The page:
New Chinese security laws threaten freedom of speech across the globe, and Western corporations stand ready to comply.
In the past few years, multiple stories have broken over the influence of the Chinese government on corporations. Often sparked over signs of solidarity with the Hong Kong protesters, a crackdown has followed for fear of offending Chinese national sensibilities. Now China has decided to officially extend its reach across the globe – with a law that criminalises opposition to the Chinese government by anyone, in any country.
This could easily be dismissed as unintentional consequences, a provision which China has no intention of enforcing – were it not for the fact that they have already issued arrest warrants for critics of the Chinese government living in the US and UK.
We could take comfort in the fact that China has no power to enforce such laws, as long as we never set foot in Chinese territory. Unfortunately, willing enforcers of Chinese hegemony have emerged from a most unexpected quarter.
Fueled by the growth of China as an appealing market to Western companies, companies are falling over themselves to avoid falling foul of the Communist Party’s disfavour.
The size of the Chinese market presents an irresistible opportunity for profit-making – as long as the sovereignty of the Communist Party over millions of people, including Tibet, Taiwan and Hong Kong, remains unchallenged. Video game giant Blizzard, for example, has banned players for political statements in support of Hong Kong independence.
Hollywood films have begun to self-censor in order to gain a stamp of approval from Chinese authorities, which would allow them access to Chinese cinemas.
Perhaps more concerning is how even Western universities, supposed to be places of learning and discovery, have begun to suppress freedom of expression on campuses. China-funded Confucius Institutes, along with the Chinese Students and Scholars Association, have been found to have been used as political instruments by the Chinese government.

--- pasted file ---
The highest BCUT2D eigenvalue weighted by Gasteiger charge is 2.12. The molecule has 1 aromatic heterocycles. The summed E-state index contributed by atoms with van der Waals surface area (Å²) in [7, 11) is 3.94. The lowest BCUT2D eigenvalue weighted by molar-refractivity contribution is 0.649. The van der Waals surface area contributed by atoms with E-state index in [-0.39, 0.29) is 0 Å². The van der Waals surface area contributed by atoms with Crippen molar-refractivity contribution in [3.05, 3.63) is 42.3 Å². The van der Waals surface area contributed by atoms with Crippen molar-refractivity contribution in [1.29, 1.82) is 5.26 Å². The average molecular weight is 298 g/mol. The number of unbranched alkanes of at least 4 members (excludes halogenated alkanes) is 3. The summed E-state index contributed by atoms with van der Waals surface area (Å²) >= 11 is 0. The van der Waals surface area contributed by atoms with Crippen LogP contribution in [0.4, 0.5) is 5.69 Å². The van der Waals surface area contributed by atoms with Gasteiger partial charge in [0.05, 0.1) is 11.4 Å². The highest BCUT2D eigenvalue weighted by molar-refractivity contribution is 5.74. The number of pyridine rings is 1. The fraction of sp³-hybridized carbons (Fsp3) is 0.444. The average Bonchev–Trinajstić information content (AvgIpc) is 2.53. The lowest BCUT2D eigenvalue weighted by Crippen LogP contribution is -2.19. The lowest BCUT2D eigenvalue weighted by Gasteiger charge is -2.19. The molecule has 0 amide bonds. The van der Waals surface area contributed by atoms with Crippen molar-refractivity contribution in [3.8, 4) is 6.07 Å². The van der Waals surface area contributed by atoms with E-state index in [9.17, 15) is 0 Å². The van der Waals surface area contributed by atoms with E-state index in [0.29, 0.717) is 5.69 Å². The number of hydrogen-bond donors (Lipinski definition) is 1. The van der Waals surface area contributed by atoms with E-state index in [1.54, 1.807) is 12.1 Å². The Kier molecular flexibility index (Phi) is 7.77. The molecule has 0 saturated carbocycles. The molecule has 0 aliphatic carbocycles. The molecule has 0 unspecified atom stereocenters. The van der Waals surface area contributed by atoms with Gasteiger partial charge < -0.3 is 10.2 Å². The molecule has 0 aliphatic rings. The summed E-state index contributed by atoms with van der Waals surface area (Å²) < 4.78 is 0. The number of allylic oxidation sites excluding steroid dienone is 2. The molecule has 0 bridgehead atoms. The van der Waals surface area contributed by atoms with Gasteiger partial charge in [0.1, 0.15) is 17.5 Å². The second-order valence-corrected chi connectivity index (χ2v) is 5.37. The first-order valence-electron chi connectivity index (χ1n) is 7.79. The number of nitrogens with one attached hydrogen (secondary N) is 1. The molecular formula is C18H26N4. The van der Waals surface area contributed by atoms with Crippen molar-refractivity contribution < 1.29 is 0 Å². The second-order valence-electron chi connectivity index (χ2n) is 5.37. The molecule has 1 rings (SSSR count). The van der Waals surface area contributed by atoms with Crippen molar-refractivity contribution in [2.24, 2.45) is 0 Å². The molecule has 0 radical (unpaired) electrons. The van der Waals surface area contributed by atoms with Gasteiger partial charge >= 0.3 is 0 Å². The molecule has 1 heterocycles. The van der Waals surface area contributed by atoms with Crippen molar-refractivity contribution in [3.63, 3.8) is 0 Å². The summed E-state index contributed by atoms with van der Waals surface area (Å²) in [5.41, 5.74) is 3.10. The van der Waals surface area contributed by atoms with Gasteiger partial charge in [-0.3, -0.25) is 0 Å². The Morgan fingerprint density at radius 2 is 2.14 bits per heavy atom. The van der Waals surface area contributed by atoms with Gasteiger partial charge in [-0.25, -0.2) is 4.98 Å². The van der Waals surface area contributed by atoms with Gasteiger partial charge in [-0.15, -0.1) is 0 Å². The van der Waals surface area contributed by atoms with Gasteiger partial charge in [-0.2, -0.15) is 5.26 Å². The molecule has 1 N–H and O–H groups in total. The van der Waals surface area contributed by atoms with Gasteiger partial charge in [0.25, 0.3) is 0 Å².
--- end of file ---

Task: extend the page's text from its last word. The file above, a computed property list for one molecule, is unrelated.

The rise of a corporate culture in which students are treated as customers has changed the dynamics and power structures within universities. Chinese students pay two to three times the fees of UK students – and are coming in ever-increasing numbers. This is not to blame the Chinese students themselves, but highlights the increasing reliance on Chinese approval of UK institutions.
Although the influx of Chinese money is in itself a large issue, one doesn’t need to look so far abroad to find demands for censorship. The growing opposition to those who reject orthodoxies of gender identity has put a number of academics and students in precarious positions.
The idea that student safety will be compromised by exposure, not even to uncomfortable ideas, but even merely to the people who hold those ideas, flies in the face of one of the biggest benefits to university education.
Right-wing figures have long decried universities as being left-wing indoctrination centres, but often value shifts are merely a product of exposure to a myriad of different people and ideas. A move towards increasing censorship, however, risks inadvertently proving conservatives right, if it becomes clear that only a particular, supposedly progressive, mindset is allowed to flourish on campuses.
Anti-communist paranoia of the mid-century threatens to become a reality, not through infiltration and subversion but through the very market forces which were supposedly in danger.
Edit: Since the publication of this article, it has emerged that various US universities are implementing practices to help protect their students from repercussions of the new Chinese security law.
More of Stella Perrett’s art can be seen on her website.
Editor-in-Chief of Uncommon Ground Media